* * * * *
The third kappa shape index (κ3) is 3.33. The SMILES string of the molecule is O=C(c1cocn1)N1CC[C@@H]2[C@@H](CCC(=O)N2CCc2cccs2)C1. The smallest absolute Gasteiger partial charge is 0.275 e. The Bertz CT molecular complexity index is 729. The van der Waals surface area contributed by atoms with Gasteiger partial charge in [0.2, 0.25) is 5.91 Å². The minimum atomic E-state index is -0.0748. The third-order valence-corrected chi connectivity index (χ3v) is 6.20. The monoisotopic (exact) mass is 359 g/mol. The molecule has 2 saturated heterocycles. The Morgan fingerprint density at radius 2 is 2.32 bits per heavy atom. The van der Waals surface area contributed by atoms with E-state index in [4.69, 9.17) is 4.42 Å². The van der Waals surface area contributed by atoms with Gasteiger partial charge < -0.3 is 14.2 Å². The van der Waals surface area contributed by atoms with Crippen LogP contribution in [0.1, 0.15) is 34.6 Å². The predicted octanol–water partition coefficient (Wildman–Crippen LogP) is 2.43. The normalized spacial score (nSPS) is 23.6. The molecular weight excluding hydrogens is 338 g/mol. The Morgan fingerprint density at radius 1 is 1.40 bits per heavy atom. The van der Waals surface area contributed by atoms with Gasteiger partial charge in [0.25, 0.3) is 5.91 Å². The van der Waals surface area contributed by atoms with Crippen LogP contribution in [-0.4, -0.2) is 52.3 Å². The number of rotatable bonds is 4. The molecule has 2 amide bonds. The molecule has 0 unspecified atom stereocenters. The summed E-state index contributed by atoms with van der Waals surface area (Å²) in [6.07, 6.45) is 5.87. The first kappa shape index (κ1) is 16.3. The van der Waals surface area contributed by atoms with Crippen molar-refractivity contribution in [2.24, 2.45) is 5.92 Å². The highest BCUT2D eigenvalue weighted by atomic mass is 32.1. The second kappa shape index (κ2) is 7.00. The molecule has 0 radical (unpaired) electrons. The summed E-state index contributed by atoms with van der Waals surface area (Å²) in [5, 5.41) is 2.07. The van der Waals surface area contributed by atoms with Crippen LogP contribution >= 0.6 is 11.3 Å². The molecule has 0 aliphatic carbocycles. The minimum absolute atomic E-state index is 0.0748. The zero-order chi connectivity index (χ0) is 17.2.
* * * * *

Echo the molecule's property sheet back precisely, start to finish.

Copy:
The third kappa shape index (κ3) is 3.33. The SMILES string of the molecule is O=C(c1cocn1)N1CC[C@@H]2[C@@H](CCC(=O)N2CCc2cccs2)C1. The smallest absolute Gasteiger partial charge is 0.275 e. The Bertz CT molecular complexity index is 729. The van der Waals surface area contributed by atoms with Gasteiger partial charge in [0.2, 0.25) is 5.91 Å². The minimum atomic E-state index is -0.0748. The third-order valence-corrected chi connectivity index (χ3v) is 6.20. The monoisotopic (exact) mass is 359 g/mol. The molecule has 2 saturated heterocycles. The Morgan fingerprint density at radius 2 is 2.32 bits per heavy atom. The van der Waals surface area contributed by atoms with E-state index in [4.69, 9.17) is 4.42 Å². The van der Waals surface area contributed by atoms with Gasteiger partial charge < -0.3 is 14.2 Å². The van der Waals surface area contributed by atoms with Crippen LogP contribution in [0.1, 0.15) is 34.6 Å². The predicted octanol–water partition coefficient (Wildman–Crippen LogP) is 2.43. The normalized spacial score (nSPS) is 23.6. The molecular weight excluding hydrogens is 338 g/mol. The Morgan fingerprint density at radius 1 is 1.40 bits per heavy atom. The van der Waals surface area contributed by atoms with Gasteiger partial charge in [0.25, 0.3) is 5.91 Å². The van der Waals surface area contributed by atoms with Crippen LogP contribution in [-0.4, -0.2) is 52.3 Å². The number of rotatable bonds is 4. The molecule has 2 amide bonds. The molecule has 0 unspecified atom stereocenters. The summed E-state index contributed by atoms with van der Waals surface area (Å²) in [6.07, 6.45) is 5.87. The first kappa shape index (κ1) is 16.3. The van der Waals surface area contributed by atoms with Crippen molar-refractivity contribution in [2.24, 2.45) is 5.92 Å². The highest BCUT2D eigenvalue weighted by atomic mass is 32.1. The second kappa shape index (κ2) is 7.00. The molecule has 0 radical (unpaired) electrons. The summed E-state index contributed by atoms with van der Waals surface area (Å²) in [5, 5.41) is 2.07. The van der Waals surface area contributed by atoms with Crippen LogP contribution >= 0.6 is 11.3 Å². The molecule has 0 aliphatic carbocycles. The minimum absolute atomic E-state index is 0.0748. The zero-order chi connectivity index (χ0) is 17.2.